Clinical Review - Acute pancreatitis

By Miss Sophie-Anne Welchman, specialist registrar and Professor Andrew Kingsnorth, consultant surgeon, Derriford Hospital, and honorary professor at Peninsula Medical School, Devon.

CT showing acute pancreatitis and peri-pancreatic fluid collection
CT showing acute pancreatitis and peri-pancreatic fluid collection

Section 1: Aetiology and epidemiology
Acute pancreatitis (AP) is an inflammation of the pancreas gland. In the majority of patients it is a mild condition that resolves without complication. However, 10-15 per cent develop severe AP.

This is defined as an episode associated with a local or systemic complication and it follows a much more destructive course. It may result in extreme morbidity and mortality.

The incidence of this condition is rising in the UK, particularly in Scotland and the south of England.

Incidence is estimated to be between 150 and 420 cases per million population1,2 but it varies between populations due to aetiological association with other pathological conditions and social habits.

Aetiology
There is a wide range of causative factors, with gallstones and alcohol representing 70-80 per cent of all cases in the UK.

It is important to be aware that there is a variety of causes, and, furthermore, that in 20 per cent of patients diagnosed with AP the cause is never identified.

It is useful to categorise causes of AP into obstruction of the pancreatic duct (gallstones, tumour), toxic insult (alcohol and other drugs), pancreatic trauma (both accidental and iatrogenic in the form of endoscopic retrograde cholangio-pancreatography (ERCP) or surgery to the upper abdomen), metabolic (hyperlipidaemia and hypercalcaemia) and infection (the classic example being mumps).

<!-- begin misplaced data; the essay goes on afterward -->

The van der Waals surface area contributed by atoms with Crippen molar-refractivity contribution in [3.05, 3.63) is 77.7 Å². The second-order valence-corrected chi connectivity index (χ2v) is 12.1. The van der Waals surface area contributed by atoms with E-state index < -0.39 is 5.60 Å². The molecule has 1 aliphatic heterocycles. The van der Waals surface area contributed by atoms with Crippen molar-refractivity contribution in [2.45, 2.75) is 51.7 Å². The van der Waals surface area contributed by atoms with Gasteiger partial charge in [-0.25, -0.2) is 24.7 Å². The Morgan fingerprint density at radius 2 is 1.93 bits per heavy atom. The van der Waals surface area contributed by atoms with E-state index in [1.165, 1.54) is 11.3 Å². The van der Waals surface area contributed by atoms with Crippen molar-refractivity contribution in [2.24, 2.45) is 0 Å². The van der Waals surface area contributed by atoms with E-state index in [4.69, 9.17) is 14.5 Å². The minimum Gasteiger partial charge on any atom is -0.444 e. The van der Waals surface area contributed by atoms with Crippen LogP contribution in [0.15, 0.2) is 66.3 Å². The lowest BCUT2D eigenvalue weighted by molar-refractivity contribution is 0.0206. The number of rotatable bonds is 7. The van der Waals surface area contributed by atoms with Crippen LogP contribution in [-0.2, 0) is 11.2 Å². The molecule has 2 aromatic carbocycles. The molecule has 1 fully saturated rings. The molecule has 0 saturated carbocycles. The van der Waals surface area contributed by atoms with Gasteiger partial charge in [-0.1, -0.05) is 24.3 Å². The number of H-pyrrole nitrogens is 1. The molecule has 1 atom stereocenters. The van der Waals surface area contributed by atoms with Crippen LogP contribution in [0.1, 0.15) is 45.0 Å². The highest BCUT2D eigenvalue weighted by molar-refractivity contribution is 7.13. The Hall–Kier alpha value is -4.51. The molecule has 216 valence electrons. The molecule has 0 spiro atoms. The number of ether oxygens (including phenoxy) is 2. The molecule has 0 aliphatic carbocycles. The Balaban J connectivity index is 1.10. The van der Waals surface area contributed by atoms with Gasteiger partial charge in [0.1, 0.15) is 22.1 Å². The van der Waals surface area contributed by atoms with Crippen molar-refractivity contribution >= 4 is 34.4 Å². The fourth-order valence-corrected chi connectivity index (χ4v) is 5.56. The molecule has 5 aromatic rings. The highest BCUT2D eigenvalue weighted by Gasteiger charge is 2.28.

Congenital abnormalities are rare causes of pancreatitis but patients often suffer repeated episodes of inflammation.

Autoimmune pancreatitis is a relatively newly described entity that is thought to be very rare.

Strict histological and radiological criteria must be met in order to make this diagnosis. It is thought to be a disease of young people with a strong association with other autoimmune conditions.

Pathogenesis
The pathogenesis of AP has been the subject of research for centuries, yet it remains a matter of controversy. A number of theories exist to explain how each known cause of AP initiates the disease process.

The predominant theories hold raised pancreatic duct pressure and inappropriate premature intrapancreatic activation of enzymes as key to the process of initiation.

Following the onset of the inflammatory process, a common pathway, co-ordinated by cytokine signals and other inflammatory products, results in the pathological changes of fluid extravasation and necrosis that typify AP.

Section 2: Diagnosis
The diagnosis of AP should be raised on clinical suspicion based on history and examination findings.